You tell me. Does the behavior above sound like actions that imitate Christ? Let me ask it another way: after you have knocked on the doors in your neighborhood on All Hallows Eve, when do you knock on those doors again?
If the support for Christians doing Halloween is that we can use it as an opportunity to evangelize, are we connecting with our community on the other 364 days in the year?
If your answer is that you only knock on your neighbors’ door once a year when you are heavily disguised, then where’s your evangelistic spirit?
What lessons are you teaching your children? That it’s okay to go around and collect candy from people you ignore the rest of the year?
If it is your decision to abstain from celebrating Halloween, you are going to get some resistance from the Christian community. A cursory search of the internet will pull up an almost equal number of posts supporting Christians who celebrate Halloween as there are denouncing those who don’t.
Here are some quick tips if you decide not to celebrate Halloween:
1. Prepare for opposition: When you make the decision not to celebrate Halloween, be prepared for opposition. Some Christians will condemn you for your un-Christian spirit.
Others will tell you that you're missing out on a perfect opportunity to serve your community. They may tell you that you can reach your community by showing hospitality.
You have to be prepared to have these--and many other--reasons thrown at you when you decide not to celebrate Halloween.
But a word of caution: Being prepared for opposition does not mean you should be antagonistic. Do not use this point of disagreement as a reason to condemn or start an argument with your brethren.
2. Know your reason. If you decide not to participate in Halloween, be clear on your reason for not celebrating. When you decide on a standpoint, you may have to be prepared to defend it. You can only defend something if you know what you believe and why.
3. Educate your family. As parents, we have a responsibility to educate our children on our family's viewpoint on various topics. This includes the history and celebration of Halloween.
Everyone in your family needs to understand your stance against Halloween so they know what to do when they are bombarded by decorated porches and seasonal candy wrappers.
When the Israelites were going into the Promised Land, God knew they would face temptation. They had spent the last 430 years surrounded by people who practiced necromancy, divination, and all manner of evil.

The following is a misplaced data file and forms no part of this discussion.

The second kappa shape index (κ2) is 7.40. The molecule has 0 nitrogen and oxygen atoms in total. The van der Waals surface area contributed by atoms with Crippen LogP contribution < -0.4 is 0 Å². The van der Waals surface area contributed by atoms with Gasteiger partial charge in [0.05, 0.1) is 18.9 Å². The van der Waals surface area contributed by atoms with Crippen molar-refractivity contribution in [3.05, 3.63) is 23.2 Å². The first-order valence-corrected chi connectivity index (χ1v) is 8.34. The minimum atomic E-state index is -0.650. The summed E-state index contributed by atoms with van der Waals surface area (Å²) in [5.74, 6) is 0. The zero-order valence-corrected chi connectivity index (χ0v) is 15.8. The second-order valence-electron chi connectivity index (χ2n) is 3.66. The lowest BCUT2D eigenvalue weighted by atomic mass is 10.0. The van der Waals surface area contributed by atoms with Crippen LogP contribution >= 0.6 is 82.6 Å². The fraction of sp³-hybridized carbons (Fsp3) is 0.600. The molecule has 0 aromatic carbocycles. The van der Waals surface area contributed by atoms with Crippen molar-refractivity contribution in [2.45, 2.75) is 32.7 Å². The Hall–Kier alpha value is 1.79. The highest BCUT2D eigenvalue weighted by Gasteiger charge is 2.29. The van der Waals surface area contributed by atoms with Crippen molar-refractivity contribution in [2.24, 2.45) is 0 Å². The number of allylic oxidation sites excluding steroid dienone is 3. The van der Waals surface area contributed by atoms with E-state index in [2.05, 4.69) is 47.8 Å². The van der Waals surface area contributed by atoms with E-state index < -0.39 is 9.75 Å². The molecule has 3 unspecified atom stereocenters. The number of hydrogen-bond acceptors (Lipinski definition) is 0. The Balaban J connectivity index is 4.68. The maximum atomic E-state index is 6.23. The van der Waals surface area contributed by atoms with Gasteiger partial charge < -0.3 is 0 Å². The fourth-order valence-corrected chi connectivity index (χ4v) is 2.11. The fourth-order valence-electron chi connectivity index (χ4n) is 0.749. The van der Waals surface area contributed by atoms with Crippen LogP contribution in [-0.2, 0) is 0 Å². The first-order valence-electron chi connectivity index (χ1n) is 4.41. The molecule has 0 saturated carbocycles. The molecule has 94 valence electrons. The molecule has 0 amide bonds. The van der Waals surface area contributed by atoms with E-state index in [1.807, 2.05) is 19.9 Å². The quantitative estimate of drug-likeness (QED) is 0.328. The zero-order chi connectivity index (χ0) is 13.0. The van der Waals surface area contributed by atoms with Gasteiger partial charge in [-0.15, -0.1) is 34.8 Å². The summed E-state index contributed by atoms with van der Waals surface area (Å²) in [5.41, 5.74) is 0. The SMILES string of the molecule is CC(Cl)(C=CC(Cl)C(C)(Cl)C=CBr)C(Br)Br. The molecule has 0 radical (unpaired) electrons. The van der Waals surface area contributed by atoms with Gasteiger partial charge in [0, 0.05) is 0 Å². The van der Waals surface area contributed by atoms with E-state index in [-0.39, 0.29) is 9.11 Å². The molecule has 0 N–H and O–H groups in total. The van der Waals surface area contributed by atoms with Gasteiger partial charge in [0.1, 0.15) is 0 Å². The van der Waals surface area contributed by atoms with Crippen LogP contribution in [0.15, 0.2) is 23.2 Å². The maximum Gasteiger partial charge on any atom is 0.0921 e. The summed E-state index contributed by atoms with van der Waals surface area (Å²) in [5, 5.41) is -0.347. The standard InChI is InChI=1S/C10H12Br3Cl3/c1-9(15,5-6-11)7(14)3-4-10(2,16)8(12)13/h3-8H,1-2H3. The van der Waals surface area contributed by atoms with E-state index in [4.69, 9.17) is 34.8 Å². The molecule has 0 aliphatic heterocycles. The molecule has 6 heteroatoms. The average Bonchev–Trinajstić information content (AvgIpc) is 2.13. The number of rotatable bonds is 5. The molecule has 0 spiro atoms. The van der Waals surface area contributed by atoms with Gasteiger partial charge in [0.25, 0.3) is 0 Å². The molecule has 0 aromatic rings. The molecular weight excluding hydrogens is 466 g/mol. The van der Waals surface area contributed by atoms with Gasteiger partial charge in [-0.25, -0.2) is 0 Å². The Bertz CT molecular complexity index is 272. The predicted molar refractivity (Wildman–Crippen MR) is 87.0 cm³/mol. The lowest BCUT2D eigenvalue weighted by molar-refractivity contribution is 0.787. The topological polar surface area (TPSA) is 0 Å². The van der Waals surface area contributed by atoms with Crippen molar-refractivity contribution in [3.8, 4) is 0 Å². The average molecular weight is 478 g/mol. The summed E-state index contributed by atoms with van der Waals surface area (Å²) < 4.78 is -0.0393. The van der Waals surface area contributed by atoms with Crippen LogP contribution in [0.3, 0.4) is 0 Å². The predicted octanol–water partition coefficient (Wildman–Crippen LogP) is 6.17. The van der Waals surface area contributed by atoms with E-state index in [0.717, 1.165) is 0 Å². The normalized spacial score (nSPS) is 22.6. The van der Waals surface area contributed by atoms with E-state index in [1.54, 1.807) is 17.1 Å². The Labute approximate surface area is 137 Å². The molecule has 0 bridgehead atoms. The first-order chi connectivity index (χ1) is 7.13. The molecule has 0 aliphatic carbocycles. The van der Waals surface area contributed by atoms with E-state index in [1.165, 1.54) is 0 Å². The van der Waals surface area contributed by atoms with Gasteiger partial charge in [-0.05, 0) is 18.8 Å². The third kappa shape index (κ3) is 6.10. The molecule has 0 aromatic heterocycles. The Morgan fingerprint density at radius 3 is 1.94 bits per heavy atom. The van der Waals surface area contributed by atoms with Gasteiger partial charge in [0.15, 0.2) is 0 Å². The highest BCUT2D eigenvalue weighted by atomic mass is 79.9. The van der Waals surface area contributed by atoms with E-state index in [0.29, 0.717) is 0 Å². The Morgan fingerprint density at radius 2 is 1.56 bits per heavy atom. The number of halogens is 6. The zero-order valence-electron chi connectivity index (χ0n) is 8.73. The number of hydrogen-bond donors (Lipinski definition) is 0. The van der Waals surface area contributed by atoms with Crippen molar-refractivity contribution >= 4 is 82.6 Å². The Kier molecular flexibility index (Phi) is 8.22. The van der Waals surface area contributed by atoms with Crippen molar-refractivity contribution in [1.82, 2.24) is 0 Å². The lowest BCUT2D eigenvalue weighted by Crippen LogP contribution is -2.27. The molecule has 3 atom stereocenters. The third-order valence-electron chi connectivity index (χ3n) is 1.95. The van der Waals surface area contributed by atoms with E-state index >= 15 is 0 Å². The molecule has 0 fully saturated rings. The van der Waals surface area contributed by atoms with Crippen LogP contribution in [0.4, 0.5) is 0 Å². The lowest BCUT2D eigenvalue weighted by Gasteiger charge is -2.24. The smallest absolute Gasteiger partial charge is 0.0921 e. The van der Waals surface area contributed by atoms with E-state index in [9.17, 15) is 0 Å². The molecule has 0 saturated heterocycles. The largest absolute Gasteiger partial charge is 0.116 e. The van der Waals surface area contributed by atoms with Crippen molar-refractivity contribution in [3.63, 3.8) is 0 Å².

Their new neighbors had similar practices. In anticipation of the trials they would face, God gave them these words:
"When you come into the land which the Lord your God is giving you, you shall not learn to follow the abominations of those nations. There shall not be found among you anyone who makes his son or his daughter pass through the fire, or one who practices witchcraft, or a soothsayer, or one who interprets omens, or a sorcerer, or one who conjures spells, or a medium, or a spiritist, or one who calls up the dead.
For all who do these things are an abomination to the Lord, and because of these abominations the Lord your God drives them out from before you. You shall be blameless before the Lord your God. For these nations which you will dispossess listened to soothsayers and diviners; but as for you, the Lord your God has not appointed such for you" (Deuteronomy 18:9-14 NKJV).
As you make the decision as to whether you'll celebrate Halloween or not, take some time to read this passage in Deuteronomy.
Seek God in prayer and have Him tell you what the right decision is for you. If you can't decide whether Christians should celebrate Halloween or not, consider these words:
Finally, brothers, whatever is true, whatever is honorable, whatever is just, whatever is pure, whatever is lovely, whatever is commendable, if there is any excellence, if there is anything worthy of praise, think about these things (Philippians 4:8 ESV).